The new and corrected translation of the Roman Missal is coming at Advent to a parish near you. This means that the changes in wording, call and response, will be a difficult and lengthy process of adjustment. There are already a bunch of people who are angry that it is even happening at all. Catholic publications and secular press alike have expressed reservations or have outright attacked the new translation and warned against its widespread use.
I think such concerns are way overblown in every way except one. This could actually be a smooth transition, a teachable moment, and a great source of renewal in the English speaking world were it not for that one thing that concerns me.
I just don't think the Catholic Church in America is all that great with liturgical catechesis.
Most people have no clue what is going on in the liturgy, in the prayers, postures, clothing, and colors, in the importance of ordination and the distinction between lay and clergy. I think for this to be a great boon for the Church, the bishops, priests, and deacons, as well as any pastoral staff, need to constantly be engaged in good, enthusiastic, and thorough liturgical catechesis.
Since Vatican II there has been a reverse-clericalism that is, I think, disastrous for the Catholic Church. Clericalism was that post-Trent mentality that basically reduced the laity to spectators, leaving the theology and Christian spirituality to the clergy and/or the religious. Vatican II simply clearly and emphatically explained the role of the laity in the Church (see Lumen Gentium), and subsequent popes, like Blessed Pope John Paul II, furthered that understanding.
But like all good things, the teaching emphasis on the laity was overextended and twisted. It became this reverse-clericalism, whereby the laity thought, "Hey, I can be a liturgical minister too!" and they crowded around the altars and, to varying degrees, crowded out the clergy.
This was completely antithetical to Vatican II.
Lay persons are meant to sanctify the temporal order, bringing Christ into the work-a-day world. But instead we became quasi-deacons or wannabe priests. This followed a whole host of bad 70's theology that muddled and confused the universal priesthood of the faithful with the ordained priesthood. Clergy and laity seems a weak distinction with little merit left to its upkeep.
Now people are offended when the dignity of Holy Orders is affirmed. "But what about me? What about my priesthood? Am I less Christian than Father So-and-So?!"
Signs of Good Liturgical Catechesis
A lack of liturgical catechesis is evident in the attitudes, dress, and piety of us lay men and lay women who come to Mass. There is a lack of silence, of reverence, of carving out ten minutes or so of time for personal spiritual preparation to receive the Word of God. We just have no clue what is going on and what is about to happen.
Liturgical catechesis is one of the most important things a parish can do because the Mass is the central experience (the source and summit) of what it means to be Catholic. I think its proper place is in the homily, but obviously instruction needs reinforcement in the classroom and at home.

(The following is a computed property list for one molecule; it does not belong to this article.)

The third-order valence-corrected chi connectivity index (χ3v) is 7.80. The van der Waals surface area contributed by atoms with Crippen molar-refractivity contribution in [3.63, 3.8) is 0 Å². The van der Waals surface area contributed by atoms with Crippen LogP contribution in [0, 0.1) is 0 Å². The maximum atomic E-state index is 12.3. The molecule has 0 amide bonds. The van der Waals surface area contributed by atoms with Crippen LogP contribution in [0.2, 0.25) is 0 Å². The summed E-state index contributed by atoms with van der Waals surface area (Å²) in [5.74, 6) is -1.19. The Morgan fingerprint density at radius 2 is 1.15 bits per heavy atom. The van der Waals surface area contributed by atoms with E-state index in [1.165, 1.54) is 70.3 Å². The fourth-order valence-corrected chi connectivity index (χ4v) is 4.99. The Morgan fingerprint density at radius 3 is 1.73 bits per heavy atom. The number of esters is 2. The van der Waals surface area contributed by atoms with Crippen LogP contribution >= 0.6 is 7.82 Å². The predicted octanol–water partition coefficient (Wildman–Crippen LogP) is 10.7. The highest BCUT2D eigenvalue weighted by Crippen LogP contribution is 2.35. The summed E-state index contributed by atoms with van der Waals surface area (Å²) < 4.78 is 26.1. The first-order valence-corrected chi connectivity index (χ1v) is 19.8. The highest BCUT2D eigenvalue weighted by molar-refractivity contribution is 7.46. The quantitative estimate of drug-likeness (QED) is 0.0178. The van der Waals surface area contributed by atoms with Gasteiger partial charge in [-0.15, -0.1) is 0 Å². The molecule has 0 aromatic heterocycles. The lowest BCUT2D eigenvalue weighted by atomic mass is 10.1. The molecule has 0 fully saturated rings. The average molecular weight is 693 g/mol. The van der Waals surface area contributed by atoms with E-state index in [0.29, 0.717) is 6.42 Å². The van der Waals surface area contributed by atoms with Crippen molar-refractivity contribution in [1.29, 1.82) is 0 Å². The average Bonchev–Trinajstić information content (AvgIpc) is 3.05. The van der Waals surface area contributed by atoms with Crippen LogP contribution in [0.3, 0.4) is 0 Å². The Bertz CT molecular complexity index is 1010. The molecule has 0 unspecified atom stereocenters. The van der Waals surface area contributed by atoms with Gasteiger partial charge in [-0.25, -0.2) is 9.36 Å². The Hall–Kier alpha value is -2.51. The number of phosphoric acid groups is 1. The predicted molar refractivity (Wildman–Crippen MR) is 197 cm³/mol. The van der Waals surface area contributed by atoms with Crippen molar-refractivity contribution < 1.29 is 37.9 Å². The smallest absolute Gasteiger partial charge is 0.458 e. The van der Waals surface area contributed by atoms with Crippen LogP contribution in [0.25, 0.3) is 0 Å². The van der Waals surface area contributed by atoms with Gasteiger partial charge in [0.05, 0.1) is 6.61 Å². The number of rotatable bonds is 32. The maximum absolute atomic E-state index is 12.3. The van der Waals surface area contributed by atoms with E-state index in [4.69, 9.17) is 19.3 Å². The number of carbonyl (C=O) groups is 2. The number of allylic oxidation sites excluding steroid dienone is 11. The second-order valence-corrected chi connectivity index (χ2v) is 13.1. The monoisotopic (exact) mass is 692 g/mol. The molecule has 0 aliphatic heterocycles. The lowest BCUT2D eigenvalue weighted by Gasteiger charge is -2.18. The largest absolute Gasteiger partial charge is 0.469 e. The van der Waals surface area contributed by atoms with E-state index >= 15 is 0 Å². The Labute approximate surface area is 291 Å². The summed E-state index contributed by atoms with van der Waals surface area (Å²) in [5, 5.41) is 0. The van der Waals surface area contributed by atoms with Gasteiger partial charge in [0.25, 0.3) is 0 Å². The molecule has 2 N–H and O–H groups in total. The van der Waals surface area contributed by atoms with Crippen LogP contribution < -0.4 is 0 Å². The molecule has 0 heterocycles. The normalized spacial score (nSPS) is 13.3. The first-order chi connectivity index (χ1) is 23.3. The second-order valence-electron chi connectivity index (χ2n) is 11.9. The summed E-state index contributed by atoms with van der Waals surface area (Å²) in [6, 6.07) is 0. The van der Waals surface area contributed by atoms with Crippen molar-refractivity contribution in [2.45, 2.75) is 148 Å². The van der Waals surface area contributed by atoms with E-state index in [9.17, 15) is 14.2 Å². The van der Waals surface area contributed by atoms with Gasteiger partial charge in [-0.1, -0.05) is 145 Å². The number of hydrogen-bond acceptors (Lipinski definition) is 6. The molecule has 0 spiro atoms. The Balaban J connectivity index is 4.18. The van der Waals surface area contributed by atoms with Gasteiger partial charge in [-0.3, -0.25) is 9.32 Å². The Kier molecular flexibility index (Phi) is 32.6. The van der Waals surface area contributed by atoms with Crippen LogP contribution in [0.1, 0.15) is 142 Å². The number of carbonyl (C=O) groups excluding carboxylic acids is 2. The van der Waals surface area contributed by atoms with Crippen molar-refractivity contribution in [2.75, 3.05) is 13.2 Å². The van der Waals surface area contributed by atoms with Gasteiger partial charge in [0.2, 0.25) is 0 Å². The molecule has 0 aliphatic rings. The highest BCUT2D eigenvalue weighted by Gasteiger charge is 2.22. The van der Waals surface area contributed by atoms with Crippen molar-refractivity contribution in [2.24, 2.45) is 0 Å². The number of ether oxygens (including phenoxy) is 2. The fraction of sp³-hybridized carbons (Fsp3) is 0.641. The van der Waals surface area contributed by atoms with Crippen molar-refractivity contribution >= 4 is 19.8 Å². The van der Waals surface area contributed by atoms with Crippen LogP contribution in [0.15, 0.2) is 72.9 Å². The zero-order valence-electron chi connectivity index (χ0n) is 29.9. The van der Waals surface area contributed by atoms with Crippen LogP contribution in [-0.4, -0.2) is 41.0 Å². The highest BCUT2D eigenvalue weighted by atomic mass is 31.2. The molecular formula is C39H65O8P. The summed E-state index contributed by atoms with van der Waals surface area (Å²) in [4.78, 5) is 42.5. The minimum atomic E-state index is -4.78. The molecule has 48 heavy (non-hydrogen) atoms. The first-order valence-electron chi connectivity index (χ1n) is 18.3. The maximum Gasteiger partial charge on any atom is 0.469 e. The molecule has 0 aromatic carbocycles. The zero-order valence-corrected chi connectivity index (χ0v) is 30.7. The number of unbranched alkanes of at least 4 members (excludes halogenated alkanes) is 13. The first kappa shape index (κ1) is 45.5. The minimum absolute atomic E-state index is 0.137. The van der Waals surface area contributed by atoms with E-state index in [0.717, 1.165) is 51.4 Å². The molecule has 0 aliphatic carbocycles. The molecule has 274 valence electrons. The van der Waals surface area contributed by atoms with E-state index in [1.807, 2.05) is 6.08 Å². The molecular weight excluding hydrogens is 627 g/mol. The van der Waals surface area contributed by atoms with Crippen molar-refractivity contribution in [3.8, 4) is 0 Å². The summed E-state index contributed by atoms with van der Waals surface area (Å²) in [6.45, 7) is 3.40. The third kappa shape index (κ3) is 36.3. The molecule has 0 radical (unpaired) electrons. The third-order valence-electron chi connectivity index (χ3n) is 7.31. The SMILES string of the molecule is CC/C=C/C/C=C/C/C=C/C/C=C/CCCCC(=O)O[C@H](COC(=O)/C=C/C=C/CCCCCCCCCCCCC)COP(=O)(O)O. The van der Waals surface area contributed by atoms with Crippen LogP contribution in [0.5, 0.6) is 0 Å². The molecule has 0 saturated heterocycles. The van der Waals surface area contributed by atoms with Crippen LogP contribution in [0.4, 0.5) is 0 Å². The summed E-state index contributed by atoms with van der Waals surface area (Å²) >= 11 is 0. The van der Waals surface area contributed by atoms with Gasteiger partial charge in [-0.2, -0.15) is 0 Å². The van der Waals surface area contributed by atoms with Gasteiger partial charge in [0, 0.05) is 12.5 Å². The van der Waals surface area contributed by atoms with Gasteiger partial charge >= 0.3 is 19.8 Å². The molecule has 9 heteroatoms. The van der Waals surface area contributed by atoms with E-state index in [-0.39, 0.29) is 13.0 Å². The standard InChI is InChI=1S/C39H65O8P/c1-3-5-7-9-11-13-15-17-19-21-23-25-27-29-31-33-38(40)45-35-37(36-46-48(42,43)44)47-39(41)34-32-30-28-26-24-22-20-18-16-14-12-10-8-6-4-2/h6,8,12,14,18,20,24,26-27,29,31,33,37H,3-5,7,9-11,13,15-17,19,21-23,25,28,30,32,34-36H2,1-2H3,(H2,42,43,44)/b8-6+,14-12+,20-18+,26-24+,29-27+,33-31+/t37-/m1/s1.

Here I want to list a few signs that indicate good, solid, liturgical catechesis is happening at the home and in the parish, which are by no means exhaustive:
1. The Three S's. Spiritual advancement cannot occur without cultivating the soil of the three S's: silence, stillness, and solitude. Personal and environmental silence is crucial to fighting distractions and focusing the intellect on reception, reflection, and meditation.
2. There is proper dress. Now I am not a clothing Nazi and rarely do I roll my self-righteous eyes at the pattern on someone's shirt, but what has happened to wearing your "Sunday best"? Modesty is typically a huge problem, especially in the Summer months, but I am not even talking about that. I mean this: the liturgy is kind of a big deal around here and we should treat it accordingly.
3. Traditional and ancient spirituality. The more a person is in touch with the history, development, and significance of the liturgy, the more the Church's Sacred Tradition becomes alive. Liturgical catechesis ought to kindle the desire for beauty, and for contact with the ancient ways of celebration.
4. Less clapping. There, I said it! Clapping means, "Job well done. I was entertained by you. Thanks!" The choir's music and/or the homily are not meant to be entertainment. This is the single greatest poverty of the last fifty years in liturgy. The sacred is not about fun. It is about joy; deep, meaningful, lasting joy. I am not a sour-faced grump who hates to laugh or smile, but when a choir gets a rousing round of applause, maybe we should be asking Who was the central focus of the liturgy today?
5. Early arrivals and late leavers. We are all busy. I have a baby and am plenty fussy myself on Sundays, but it is always a great spiritual benefit to carve out time before Mass to prepare the 3 S's while in His presence, and to stay a few minutes later and say, "Thank you" for the honor to participate in the Eucharistic liturgy.
6. Scriptural Readings heard and prayed ahead of time. We have all week to grab the First Reading, Second Reading, and Gospel from the USCCB.org website and pray through them in order to be as receptive as possible to hearing God's Word. Why are we not doing this more often? Why am I not doing this right now?
I think we have a great blessing upon us with the new, and corrected, translation of the Roman Missal in English. It is an opportunity for catechesis that has not occurred in half a century, and we sons and daughters of the Church ought not to allow this to pass us by. If we do, quickly the opportunity will turn into a crisis, as a dry and weary congregation will be frustrated with a Church they do not understand.